That’s Just Not Fair

August 20, 2013

By Lisa Hartwig

Lisa is the mother of 3 gifted children and lives outside of San Francisco.

Vintage Balance Scale“That’s not fair.” It’s my daughter’s motto. It is usually followed by a list of reasons why my request (to walk the dog or clean her room) is unfair and unreasonable. Her reasons are complicated, and I sometimes have difficulty understanding them. Her excellent memory allows her to reach back several weeks to describe previous events and conversations that provide evidence of the irrationality of my request. When she does this, I’m at a loss. I can’t even remember what I had for breakfast.

My daughter expects the world to operate in a way that is entirely fair and logical. She hates inconsistency. In her world, the rules are the same for everyone—children and adults alike. A rule and the intent behind the rule must match precisely. She demands precision from herself and those around her. The thought process she uses to support her positions is complex. I understand that there is a phrase to describe this behavior: “logical imperative.”

My daughter has a strong logical imperative. The way she expects the world to operate is often at odds with the way the world (and her family) actually operates. When this happens she argues. She will argue with teachers, coaches, and most especially, me. She is on a quest to mold the world into a place that makes sense. She uses her extreme sense of fairness, her precision and her intensity to accomplish the task. To borrow a concept from The Legend of Zelda, this is her Triforce. With this power, she is likely to rule the world.

Her drive toward world domination begins at home. Small battles occur in our house daily. Most of the arguments happen when my husband and I try to pull parental rank on her. “Because I am the parent” never works with her. Aesthetic judgments need to be backed up by reason. Why should she make her bed when she will need to get into it again that evening? Even federal regulations are open to interpretation. It makes no sense for the National Highway Traffic Safety Administration to require 12-year-olds to ride in the rear of the car when she (at 12) is as big as her 80 year old great aunt who sits in the front seat.

Blind obedience to a coach has never been her strong suit. I have seen her shout to her coach from the soccer field to let him know she was already “on it.” At circus camp, my daughter took on the juggling instructor and “won.” Already and excellent juggler, she rotated into the juggling group on the first day of camp. The instructor established “clubs” to incentivize the campers. Joining a club meant signing a poster with the words “25 Club” or “50 Club” written on the top. When a camper juggles 3 balls for 25 rotations, she joins the “25 Club.” Fifty rotations got you into the “50 Club.” On her first try, my daughter juggled 3 balls for 50 rotations. Her coach told her to sign her name on the paper that said “50 Club.” My daughter also wanted to join the “25 Club.” Her coach said no. After arguing that this wasn’t fair, she proceeded to juggle for 25 rotations and drop the balls. He still said no. She made her case every day until the day her good friend graduated from the 25 Club to the 50 Club. She finally reached the limits of her (and subsequently, her coach’s) tolerance. She demanded that she be placed in both clubs. Her coach finally relented and order was restored in the world.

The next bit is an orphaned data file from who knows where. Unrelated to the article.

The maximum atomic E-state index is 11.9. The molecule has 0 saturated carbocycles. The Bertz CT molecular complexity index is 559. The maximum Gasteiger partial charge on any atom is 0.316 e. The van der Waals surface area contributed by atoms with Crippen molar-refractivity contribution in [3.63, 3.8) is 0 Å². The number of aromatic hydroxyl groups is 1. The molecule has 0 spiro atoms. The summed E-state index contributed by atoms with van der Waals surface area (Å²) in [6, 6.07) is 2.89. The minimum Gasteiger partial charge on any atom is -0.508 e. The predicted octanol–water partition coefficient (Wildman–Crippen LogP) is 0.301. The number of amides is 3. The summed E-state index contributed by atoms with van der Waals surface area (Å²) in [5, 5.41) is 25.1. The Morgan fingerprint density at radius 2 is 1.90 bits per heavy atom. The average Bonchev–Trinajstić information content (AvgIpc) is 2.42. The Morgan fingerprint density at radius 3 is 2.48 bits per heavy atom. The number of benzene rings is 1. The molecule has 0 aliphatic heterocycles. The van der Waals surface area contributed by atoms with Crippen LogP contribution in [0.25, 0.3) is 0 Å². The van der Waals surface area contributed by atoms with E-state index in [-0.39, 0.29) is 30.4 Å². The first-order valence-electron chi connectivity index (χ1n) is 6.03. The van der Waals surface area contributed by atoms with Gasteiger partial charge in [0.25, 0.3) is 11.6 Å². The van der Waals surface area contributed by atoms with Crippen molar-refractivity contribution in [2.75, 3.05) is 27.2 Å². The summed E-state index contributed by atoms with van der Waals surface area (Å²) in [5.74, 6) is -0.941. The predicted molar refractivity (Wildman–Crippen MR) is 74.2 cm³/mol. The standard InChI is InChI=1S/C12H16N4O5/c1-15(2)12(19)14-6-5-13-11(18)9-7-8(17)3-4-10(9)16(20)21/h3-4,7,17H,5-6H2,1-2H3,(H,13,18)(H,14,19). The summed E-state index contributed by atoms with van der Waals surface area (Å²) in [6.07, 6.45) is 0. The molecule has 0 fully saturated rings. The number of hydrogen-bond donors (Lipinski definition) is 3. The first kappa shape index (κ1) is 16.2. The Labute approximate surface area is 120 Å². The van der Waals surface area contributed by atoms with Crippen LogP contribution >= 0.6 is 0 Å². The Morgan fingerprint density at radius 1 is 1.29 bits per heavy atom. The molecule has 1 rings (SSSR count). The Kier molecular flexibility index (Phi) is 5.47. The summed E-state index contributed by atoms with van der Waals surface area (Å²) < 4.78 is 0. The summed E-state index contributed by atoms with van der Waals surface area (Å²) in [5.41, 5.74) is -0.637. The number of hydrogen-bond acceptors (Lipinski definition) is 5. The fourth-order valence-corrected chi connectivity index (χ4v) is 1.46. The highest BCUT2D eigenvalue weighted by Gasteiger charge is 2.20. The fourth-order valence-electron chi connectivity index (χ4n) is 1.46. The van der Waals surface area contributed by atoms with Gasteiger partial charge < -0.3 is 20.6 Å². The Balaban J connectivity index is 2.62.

While you might find it difficult to be my daughter’s parent, coach or teacher, you would be lucky to be her friend. I saw that last spring during a volleyball game. Her 6th grade team was losing badly during the first set. The coach pulled them aside after the set and belittled them. According to the coach, the team was not serious. They were goofing around. No wonder they were getting slaughtered, they weren’t even trying. They were going to lose. My daughter sat through the diatribe quietly and then caught the eye of her best friend. Her best friend’s face was bright red with frustration and embarrassment. That was the incentive my daughter needed to confront the 60-year-old male coach. She told him that what he was saying was both unfair and unproductive. He was not motivating the team, he was demeaning them. Just because they were having fun didn’t mean they were not serious. They returned to the game and won the last 2 sets. He later apologized.

My daughter will need to learn how to walk the fine line between the fight for fairness and act of letting go. I say the same serenity prayer for her that I say for myself:

God, grant her the serenity to accept the things she cannot change,
The courage to change the things she can,
And wisdom to know the difference.

While my daughter’s insistence on intellectual and moral honesty can make it difficult to find serenity in our home, I take pleasure in her fierce desire to hold the world around her to a higher standard. As the years go by, I will watch with fascination as she tries to make it comply.

Do your kids grapple with issues of justice and “fairness”? Please share in the comment section below!

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